Scholar Develops Software to Search the Dark Web for Hate Group Manifestos

Ugochukwu O. Etudo, a new assistant professor of operations and information management in the School of Business on the Stamford campus of the University of Connecticut, has developed software that can be used to search the internet and the so-called “Dark Web” to identify websites that espouse radical views and violent behavior.

After extensive research on published materials from Al Qaeda, ISIS, the Ku Klux Klan and other terrorists organizations, Dr. Etudo was able to distinguished word sequences, negative tones, and other clues common in manifestos of terror groups and lone wolves who commit acts of terror. “Almost all lone wolves leave a memoir,” Dr. Etudo says. “They like to broadcast their intent.”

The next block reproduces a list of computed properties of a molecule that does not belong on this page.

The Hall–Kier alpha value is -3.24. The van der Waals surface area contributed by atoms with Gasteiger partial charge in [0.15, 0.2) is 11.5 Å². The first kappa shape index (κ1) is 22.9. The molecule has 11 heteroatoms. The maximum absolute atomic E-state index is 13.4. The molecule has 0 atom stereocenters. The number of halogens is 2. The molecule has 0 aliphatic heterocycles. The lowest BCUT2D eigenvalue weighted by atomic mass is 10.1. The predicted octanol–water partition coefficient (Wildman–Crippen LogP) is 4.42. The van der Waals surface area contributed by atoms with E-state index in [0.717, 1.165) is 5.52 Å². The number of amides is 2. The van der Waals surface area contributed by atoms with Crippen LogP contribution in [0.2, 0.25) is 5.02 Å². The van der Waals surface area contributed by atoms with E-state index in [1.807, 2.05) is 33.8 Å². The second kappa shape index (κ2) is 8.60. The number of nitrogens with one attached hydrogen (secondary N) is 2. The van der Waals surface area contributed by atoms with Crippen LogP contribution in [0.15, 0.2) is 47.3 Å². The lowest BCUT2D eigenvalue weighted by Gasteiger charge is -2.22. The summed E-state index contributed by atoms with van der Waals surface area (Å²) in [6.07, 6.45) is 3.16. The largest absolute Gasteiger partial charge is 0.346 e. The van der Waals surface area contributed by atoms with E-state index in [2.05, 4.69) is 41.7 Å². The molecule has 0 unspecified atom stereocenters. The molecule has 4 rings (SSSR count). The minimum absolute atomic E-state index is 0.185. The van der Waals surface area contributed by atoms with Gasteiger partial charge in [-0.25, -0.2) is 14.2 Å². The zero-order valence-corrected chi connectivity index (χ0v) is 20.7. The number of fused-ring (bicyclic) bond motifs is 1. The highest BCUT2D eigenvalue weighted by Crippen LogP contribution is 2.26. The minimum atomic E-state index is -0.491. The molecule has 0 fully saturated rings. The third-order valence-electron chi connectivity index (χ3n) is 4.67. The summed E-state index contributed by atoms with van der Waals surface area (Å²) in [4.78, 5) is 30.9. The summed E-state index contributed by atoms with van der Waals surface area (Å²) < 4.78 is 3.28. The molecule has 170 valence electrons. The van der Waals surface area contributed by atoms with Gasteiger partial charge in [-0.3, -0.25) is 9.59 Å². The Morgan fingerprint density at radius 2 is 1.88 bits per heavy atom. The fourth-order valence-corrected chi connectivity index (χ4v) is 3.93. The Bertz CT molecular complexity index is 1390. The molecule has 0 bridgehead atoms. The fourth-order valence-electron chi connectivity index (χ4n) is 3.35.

His software can explore domains that don’t have a formal web address. “It  can consume massive amounts of information requiring far too much human effort, ” Dr. Etudo says. One limitation is that the program only analyzes web content in English.

“Recent events underscore the need for us to gather as much intelligence as we can on the make-up of these radical ideologies,” Dr. Etudo says. “Such intelligence is particularly useful for identifying emerging targets and the rationale of terrorist violence.”

Dr. Etudo is a 2010 graduate of the University of Richmond, where he majored in economics. He holds a master’s degree and a Ph.D. in information systems from Virginia Commonwealth University.

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